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Volume 17, Number 12—December 2011

Dispatch

Characterization of African Swine Fever Virus Caucasus Isolate in European Wild Boars

Claudia Gabriel, Sandra BlomeComments to Author , Alexander S. Malogolovkin, Stanislav Parilov, Denis Kolbasov, Jens P. Teifke, and Martin Beer
Author affiliations: Friedrich-Loeffler-Institut, Greifswald–Insel Riems, Germany (C. Gabriel, S. Blome, J.P. Teifke, M. Beer); National Research Institute for Veterinary Virology and Microbiology, Pokrov, Russia (A. Malogolovkin, S. Parilov, D. Kolbasov)

Suggested citation for this article

Abstract

Since 2007, African swine fever has spread from the Caucasus region. To learn more about the dynamics of the disease in wild boars (Sus scrofa), we conducted experiments by using European wild boars. We found high virulence of Caucasus isolates limited potential for establishment of endemicity.

African swine fever (ASF) is one of the most serious diseases affecting pigs (1). The causative agent, African swine fever virus (ASFV), is a complex DNA virus of the genus Asfivirus within the Asfarviridae family. Because of its ability to replicate in Ornithodorus ticks, ASFV can be classified as arthropod-borne virus (2). In domestic pigs, ASFV can cause a wide range of clinical signs, including hemorrhagic syndromes with high lethality. Little is known about ASF in European wild boars, although indications exist that the animals are highly susceptible (3).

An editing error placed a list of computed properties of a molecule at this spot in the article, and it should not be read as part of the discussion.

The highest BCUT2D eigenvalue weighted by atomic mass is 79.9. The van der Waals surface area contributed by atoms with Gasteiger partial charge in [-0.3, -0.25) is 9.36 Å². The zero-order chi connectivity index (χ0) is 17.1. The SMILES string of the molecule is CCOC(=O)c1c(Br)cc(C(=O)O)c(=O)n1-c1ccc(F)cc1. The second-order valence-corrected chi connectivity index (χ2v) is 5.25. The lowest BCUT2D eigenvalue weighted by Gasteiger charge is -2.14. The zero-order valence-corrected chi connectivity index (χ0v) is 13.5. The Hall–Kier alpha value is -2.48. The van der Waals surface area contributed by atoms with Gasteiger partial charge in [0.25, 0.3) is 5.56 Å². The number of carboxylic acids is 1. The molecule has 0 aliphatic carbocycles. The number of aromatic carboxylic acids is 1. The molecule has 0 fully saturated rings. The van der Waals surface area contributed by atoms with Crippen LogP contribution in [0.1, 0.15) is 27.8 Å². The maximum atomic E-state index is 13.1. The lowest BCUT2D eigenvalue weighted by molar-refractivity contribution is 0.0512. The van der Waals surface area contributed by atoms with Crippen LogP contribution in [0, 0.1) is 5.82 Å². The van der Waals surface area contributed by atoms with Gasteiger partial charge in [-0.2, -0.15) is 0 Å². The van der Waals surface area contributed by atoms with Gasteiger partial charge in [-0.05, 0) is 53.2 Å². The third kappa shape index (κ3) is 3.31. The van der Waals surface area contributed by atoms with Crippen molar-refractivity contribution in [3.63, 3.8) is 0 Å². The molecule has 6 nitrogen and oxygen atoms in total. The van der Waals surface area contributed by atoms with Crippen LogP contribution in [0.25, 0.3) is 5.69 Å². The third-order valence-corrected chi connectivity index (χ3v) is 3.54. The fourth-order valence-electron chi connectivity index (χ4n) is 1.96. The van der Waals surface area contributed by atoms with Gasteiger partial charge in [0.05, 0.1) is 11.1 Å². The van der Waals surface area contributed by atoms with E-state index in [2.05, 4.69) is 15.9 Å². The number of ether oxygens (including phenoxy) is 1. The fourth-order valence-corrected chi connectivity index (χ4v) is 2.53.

In 2007, ASF affecting domestic pigs and wild boars was reported in the Caucasus region. The virus strain involved was related to isolates of genotype II, which are circulating in Mozambique, Madagascar, and Zambia (4). Especially in Russia, ASF recurs and shows a clear tendency to move northward (5). This unresolved situation increases the risk of introducing the virus into virus-free areas, and the involvement of wild boar, raises special concerns. As seen with classical swine fever, the growing population of wild boars is problematic for animal disease control, particularly if the infection reaches endemicity (6). Therefore, knowledge about disease dynamics is vital for risk assessment and strategy design, particularly because no vaccine against ASF is available.

Therefore, animal experiments were carried out at the Friedrich-Loeffler-Institut (Greifswald–Insel Riems, Germany), and the National Research Institute for Veterinary Virology and Microbiology (NRIVVaMR, Pokrov, Russia). The aim was to define clinical signs, disease dynamics, and postmortem lesions in wild boars after intramuscular and oral infection with ASFV Caucasus isolates.

The Study